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HOMILY OF SAINT 

GREGORY the GREAT on 

PASTORAL OFFICE 



TRANSLATED BY 
REV. PATRICK BOYLE, CM. 



General Editor and Study Guide developed by 
Rev. Don Allen, Jr. MA, PhD (cand) 



HOMILY OF SAINT GREGORY the GREAT on PASTORAL OFFICE 1 

Written by Pope Gregory the Great, 
Workbook/Study-Guides General Editor Rev. Don Allen, Jr. ... Founder/Director of Though HIM Ministries 

www.throughhim.faithweb.com 
PUBLISHED FREE ... NOT TO BE SOLD 



"Read, venerable Brethren, that admirable homily of the holy Pontiff, and 
make your clergy read and ponder it, especially at the time of their annual 
retreat" (Pius X. Ency. Jucunda sane 12 March, 1904), 



No Current Copyright found: 

DUBLIN: M, H. GILL & SON, LTD. AND WATERFORD, NEW YORK: 
BENZIGER BROTHERS 1908 

Imprimatur: A. FIAT, Sup. Gen. Cong. Miss. Parisiis, die z Febii, 1907. 
Nihil obstat: THOMAS MAGRATH, S.T.D., Censor Theol. Deputatus. 
Imprimatur: GULIELMUS, Archiepiscopus Dublin ensts, Hib. Primas. 
Dublinii, die i Maii, 1907. 



Study /Discussion Guide Questions and Material ... 

Copyright © 2008 by Rev. Don Allen, Jr., PhD.(cand) All rights reserved. 
Except as permitted under trie United States Copyright Act of 1976, no part of this publication 
may be reproduced or distributed in any form or by any means, or stored in a database or 
retrieval system, without the prior written permission of the author. 

For information or inquiries, contact the author:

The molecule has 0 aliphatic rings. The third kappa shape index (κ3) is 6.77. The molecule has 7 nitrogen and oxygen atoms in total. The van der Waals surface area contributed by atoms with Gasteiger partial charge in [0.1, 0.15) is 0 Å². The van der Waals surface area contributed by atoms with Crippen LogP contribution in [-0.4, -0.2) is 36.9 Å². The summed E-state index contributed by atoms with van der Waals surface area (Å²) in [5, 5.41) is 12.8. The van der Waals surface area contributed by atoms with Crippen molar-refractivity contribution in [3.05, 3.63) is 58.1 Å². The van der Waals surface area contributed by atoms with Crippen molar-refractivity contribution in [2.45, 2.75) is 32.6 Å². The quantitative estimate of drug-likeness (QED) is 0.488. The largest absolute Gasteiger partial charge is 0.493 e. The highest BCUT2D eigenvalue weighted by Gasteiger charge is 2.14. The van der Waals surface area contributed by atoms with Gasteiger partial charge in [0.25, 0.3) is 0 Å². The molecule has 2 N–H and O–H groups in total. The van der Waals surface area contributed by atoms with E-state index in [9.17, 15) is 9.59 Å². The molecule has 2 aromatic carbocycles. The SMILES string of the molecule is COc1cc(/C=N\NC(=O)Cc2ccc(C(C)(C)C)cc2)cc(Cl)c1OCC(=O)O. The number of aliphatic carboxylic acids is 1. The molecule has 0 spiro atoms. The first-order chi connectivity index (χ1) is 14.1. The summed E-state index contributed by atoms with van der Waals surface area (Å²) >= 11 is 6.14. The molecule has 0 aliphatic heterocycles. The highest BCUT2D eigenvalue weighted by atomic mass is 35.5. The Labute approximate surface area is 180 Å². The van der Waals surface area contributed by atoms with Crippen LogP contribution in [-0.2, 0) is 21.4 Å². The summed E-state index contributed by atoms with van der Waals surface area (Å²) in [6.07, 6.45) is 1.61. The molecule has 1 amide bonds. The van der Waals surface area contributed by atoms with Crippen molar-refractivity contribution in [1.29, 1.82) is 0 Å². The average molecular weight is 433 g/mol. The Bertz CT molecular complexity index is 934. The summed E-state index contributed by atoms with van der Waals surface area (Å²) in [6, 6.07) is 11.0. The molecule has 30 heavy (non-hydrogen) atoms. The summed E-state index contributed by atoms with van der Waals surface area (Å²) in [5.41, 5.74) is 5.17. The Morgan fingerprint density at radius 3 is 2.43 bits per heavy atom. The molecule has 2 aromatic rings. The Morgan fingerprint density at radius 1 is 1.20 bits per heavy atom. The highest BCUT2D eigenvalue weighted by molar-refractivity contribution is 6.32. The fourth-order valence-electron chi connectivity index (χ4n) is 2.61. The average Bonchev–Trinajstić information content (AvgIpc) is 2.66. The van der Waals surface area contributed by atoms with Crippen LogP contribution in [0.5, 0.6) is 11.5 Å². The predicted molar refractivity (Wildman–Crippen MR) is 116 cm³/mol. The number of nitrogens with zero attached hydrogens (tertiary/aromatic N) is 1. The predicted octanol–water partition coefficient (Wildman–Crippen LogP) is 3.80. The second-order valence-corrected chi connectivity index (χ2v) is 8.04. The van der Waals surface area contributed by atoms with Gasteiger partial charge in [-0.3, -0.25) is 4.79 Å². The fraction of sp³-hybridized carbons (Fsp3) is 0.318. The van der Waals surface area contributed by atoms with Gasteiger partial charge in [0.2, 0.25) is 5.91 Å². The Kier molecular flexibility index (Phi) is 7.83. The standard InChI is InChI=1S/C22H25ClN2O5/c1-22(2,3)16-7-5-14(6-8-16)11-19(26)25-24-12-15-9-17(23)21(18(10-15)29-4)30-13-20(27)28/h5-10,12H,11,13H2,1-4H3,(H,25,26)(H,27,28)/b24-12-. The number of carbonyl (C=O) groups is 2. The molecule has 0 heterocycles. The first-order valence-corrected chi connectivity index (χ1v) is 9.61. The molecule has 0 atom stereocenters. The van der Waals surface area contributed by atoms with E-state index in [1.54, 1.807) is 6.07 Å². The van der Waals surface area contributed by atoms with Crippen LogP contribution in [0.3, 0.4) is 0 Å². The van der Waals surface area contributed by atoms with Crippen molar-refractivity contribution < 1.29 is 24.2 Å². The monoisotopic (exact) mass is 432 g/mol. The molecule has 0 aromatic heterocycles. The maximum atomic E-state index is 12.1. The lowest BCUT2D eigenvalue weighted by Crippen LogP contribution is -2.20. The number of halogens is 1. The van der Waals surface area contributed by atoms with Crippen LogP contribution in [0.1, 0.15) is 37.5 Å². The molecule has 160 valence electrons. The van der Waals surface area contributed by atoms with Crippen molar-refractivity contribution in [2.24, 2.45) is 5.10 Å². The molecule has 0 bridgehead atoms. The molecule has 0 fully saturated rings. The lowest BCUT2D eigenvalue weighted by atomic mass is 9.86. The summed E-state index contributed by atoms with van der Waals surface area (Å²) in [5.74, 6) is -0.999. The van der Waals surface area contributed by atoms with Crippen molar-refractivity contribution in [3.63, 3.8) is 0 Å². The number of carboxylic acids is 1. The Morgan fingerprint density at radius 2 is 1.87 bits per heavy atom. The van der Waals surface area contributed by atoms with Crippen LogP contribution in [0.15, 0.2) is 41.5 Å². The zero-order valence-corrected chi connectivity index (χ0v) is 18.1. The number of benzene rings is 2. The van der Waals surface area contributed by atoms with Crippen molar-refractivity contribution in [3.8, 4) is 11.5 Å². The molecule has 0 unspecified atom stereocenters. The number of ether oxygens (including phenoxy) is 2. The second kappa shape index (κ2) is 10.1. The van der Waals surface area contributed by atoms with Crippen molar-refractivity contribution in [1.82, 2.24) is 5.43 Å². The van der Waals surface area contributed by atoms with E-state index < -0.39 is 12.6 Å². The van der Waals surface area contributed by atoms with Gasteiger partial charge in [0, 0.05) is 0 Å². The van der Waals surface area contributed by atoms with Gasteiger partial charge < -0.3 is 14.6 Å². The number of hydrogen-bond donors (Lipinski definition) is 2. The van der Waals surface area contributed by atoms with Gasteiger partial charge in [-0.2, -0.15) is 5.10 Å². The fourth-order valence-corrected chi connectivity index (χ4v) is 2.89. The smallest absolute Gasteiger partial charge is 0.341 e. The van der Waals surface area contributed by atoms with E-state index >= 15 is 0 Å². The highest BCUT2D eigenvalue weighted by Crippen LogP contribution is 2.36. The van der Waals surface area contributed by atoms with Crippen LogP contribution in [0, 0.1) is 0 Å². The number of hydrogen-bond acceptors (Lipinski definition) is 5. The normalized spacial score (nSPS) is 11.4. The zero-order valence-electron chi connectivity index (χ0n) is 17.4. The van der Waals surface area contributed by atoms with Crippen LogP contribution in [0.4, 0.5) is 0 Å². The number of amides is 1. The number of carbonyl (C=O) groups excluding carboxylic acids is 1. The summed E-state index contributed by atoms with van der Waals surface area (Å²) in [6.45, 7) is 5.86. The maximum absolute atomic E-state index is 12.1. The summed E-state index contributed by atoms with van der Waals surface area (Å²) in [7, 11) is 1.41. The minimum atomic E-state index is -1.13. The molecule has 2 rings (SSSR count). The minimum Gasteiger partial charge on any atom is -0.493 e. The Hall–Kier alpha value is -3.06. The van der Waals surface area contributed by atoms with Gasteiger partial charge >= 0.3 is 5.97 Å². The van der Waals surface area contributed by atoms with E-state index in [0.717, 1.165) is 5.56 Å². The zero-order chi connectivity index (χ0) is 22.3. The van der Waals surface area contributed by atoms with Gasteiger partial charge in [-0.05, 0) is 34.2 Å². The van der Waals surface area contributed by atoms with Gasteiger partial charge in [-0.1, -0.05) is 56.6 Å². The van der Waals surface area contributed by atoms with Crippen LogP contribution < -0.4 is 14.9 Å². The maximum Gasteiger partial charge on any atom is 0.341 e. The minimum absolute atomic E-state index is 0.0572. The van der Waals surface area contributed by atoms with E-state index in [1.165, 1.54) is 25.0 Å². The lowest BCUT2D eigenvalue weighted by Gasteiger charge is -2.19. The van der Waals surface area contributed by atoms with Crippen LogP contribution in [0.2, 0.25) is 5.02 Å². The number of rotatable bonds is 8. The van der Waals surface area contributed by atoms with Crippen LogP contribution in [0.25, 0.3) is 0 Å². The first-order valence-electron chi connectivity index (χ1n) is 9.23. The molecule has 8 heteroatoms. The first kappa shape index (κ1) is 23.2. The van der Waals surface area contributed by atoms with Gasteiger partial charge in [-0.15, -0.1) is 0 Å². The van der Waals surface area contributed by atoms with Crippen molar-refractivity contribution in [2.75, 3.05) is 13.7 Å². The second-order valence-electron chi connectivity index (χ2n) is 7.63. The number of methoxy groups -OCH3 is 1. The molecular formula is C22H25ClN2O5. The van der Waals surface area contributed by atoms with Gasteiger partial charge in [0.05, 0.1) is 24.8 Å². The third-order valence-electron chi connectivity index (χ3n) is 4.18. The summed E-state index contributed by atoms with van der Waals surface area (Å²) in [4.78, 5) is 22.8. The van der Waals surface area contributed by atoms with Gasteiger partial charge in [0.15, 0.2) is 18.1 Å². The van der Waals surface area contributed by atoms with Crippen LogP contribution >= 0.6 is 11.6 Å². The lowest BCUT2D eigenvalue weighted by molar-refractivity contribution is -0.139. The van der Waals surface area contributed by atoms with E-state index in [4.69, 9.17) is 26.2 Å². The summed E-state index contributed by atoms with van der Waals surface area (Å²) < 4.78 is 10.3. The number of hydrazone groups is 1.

Rev. Don Allen, Jr. PhD (cand) 

Through HIM Ministries 

c/o Milford Assembly of God 

1301 State Route 131 

Milford, Ohio 45150 

throughhim(£)y mail. com 

ww w. throughhim.faithweb.com 



HOMILY OF SAINT GREGORY the GREAT on PASTORAL OFFICE 2 

Written by Pope Gregory the Great, 
Workbook/Study-Guides General Editor Rev. Don Allen, Jr. ... Founder/Director of Though HIM Ministries 

www.throughhim.faithweb.com 
PUBLISHED FREE ... NOT TO BE SOLD 



Introduction: 



It is hard to believe that I entered the ministry over 30 years ago, and have 
preached hundreds of sermons, and taught a dozen college courses, and too 
many Sunday School classes to even guest about the number I have taught. 
However, with all that I still love to read and learn, recently I came across 
HOMILY OF SAINT GREGORY the GREAT on PASTORAL OFFICE 
and was so blessed by the wisdom and teaching of this great Christian leader. 
Please understand there are many things that I will never agree with Pope 
Gregory doctrine, and teaching but clearly this great sermon/teaching is worth 
studying. 

REV. DON ALLEN, JR. PhD (CAND) 



Editor Note: 



The booklet has remained unchanged, from the words that Pope Gregory 

wrote nearly 1400 years ago. 

Though out the study guide/workbook you will find questions to ponder, 
please take time to prayerful reflect on your role as pastor, minister, and friend 

to your local community. 



HOMILY OF SAINT GREGORY the GREAT on PASTORAL OFFICE 3